Ecology: the public outcry

Ecology continued to be one of the most important and emotional issues for citizens of Ukraine during 1990. In addition to hearing new revelations about the true consequences of the Chornobyl nuclear accident, Ukraine's citizens learned more about just how polluted and unhealthy their environment is.

On the eve of the fourth anniversary of the Chornobyl nuclear accident, Ukraine's new Minister of Health Yuriy Spizhenko acknowledged that many of the problems that have arisen are a direct result either of official secrecy or falsehoods uttered by physicians and health authorities. And, in mid-February, the Supreme Soviet of the Ukrainian SSR held a special session on the ecological situation in Ukraine. At the session, Minister Spizhenko said that 1 million persons, including 250,000 children, were then living under conditions of increased radiation background. (Later in the year, that figure was cited as 1.8 million, including 380,000 children.

In his speech, at that Parliament session Dr. Yuriy Shcherbak, chairman of the Zelenyi Svit (Green World) ecological association, called for a long-range program to eliminate the accident's consequences and demanded that the first reactor of Chornobyl be decommissioned by 1991 and the other two reactors by 1995 at the latest. As well, Dr. Shcherbak called for a halt to construction of new nuclear reactors on Ukrainian territory and the creation of a special parliamentary commission to investigate the post-accident actions of Soviet authorities.

Ukraine has 11 cities among the 65 most polluted in the USSR, and clean supplies of drinking water have become more and more problematic, according to reports released in 1990. As well, ecological activists like Dr. Shcherbak pointed out that many sicknesses, birth defects, "spontaneous abortions" and the like can be related to the serious pollution caused by heavy industry. For example, the cause of the mysterious illness afflicting children in the Chernivtsi region was traced to chemical poisoning - the result of industrial pollution - and similar cases of such sicknesses were reported in other areas of the republic as well.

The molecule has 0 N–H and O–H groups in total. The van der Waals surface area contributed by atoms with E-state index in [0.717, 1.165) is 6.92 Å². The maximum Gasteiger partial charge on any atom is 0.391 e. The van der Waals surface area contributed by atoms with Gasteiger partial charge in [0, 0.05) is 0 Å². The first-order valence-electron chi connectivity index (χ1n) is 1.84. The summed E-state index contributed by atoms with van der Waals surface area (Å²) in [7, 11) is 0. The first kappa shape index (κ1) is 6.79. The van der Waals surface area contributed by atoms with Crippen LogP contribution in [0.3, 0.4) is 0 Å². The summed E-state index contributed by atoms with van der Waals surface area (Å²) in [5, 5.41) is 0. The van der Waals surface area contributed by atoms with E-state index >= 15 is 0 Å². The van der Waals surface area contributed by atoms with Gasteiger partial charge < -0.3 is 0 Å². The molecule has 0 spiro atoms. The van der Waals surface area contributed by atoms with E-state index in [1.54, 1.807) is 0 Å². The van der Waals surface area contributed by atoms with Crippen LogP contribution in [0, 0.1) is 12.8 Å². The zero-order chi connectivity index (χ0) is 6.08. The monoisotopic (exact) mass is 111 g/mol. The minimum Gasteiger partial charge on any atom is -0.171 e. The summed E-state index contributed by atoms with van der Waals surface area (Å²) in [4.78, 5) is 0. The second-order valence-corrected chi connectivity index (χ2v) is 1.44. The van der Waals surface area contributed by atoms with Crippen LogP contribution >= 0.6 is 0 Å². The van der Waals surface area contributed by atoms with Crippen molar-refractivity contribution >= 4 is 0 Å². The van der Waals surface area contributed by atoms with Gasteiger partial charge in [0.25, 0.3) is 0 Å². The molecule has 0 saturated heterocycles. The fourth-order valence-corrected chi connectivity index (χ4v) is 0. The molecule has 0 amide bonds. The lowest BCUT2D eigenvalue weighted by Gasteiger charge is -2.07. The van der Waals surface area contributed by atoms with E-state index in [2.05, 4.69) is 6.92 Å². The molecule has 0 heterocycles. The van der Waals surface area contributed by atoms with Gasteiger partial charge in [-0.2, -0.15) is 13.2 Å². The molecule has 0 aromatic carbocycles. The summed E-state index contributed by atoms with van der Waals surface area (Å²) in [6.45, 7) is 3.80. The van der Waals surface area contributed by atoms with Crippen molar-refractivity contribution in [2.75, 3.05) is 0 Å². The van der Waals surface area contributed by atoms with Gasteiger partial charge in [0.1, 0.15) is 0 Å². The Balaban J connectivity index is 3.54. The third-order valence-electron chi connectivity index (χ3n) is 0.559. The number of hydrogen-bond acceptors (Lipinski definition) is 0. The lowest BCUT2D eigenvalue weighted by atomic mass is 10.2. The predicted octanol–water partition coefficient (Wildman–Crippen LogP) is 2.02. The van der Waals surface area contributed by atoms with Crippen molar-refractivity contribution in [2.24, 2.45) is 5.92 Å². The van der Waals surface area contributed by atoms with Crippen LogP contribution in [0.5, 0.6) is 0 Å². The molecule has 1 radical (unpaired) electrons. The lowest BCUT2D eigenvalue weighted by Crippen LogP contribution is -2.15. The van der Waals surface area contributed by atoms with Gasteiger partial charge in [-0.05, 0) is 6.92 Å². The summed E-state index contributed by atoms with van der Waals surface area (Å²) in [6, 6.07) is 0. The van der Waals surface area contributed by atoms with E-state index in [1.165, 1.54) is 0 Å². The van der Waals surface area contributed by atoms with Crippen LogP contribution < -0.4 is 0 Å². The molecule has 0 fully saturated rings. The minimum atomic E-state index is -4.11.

It was increased public awareness that led to mass protests which early this year closed down two ecologically dangerous projects in western Ukraine: a radar tracking station in Transcarpathia, in the area of Pistrialevo, which would have affected surrounding areas with electromagnetic radiation, used large quantities of scarce water and endangered more than 300 deposits of medicinal mineral waters; and a proposed expansion of the Chlorvinyl petrochemical complex in Kalush, near Ivano-Frankivske, that already was the cause of much pollution in the area.

The fourth anniversary of the Chornobyl disaster was marked in Ukraine with public meetings, rallies, memorial services and scholarly conferences held during "Chornobyl Week." April 26 was observed as a "Day of National Mourning" and 70,000 marchers in Kiev paralyzed the city center to call attention to the continuing Chornobyl tragedy.

In the fall, the Green Party of Ukraine, which evolved out of the Green World Association, held its founding congress in Kiev. The congress adopted a program that describes the party as an ecological party, an anti-war party and a democratic party that "promotes the rebirth of Ukraine as an independent state of free people." The party recognizes that ecology takes precedence over the economy, politics and ideology, and that individual rights are more important than the rights of the state. Dr. Shcherbak was elected leader of the CPU.

Zelenyi Svit, meanwhile, grew in 1990 to encompass several hundred thousand members active in local branches throughout Ukraine. Its newspaper, also called Zelenyi Svit, increased its circulation to 20,000. Also, the ecological association expanded its network of contacts with Green movement activists throughout the world.

Copyright © The Ukrainian Weekly, December 30, 1990, No. 52, Vol. LVIII

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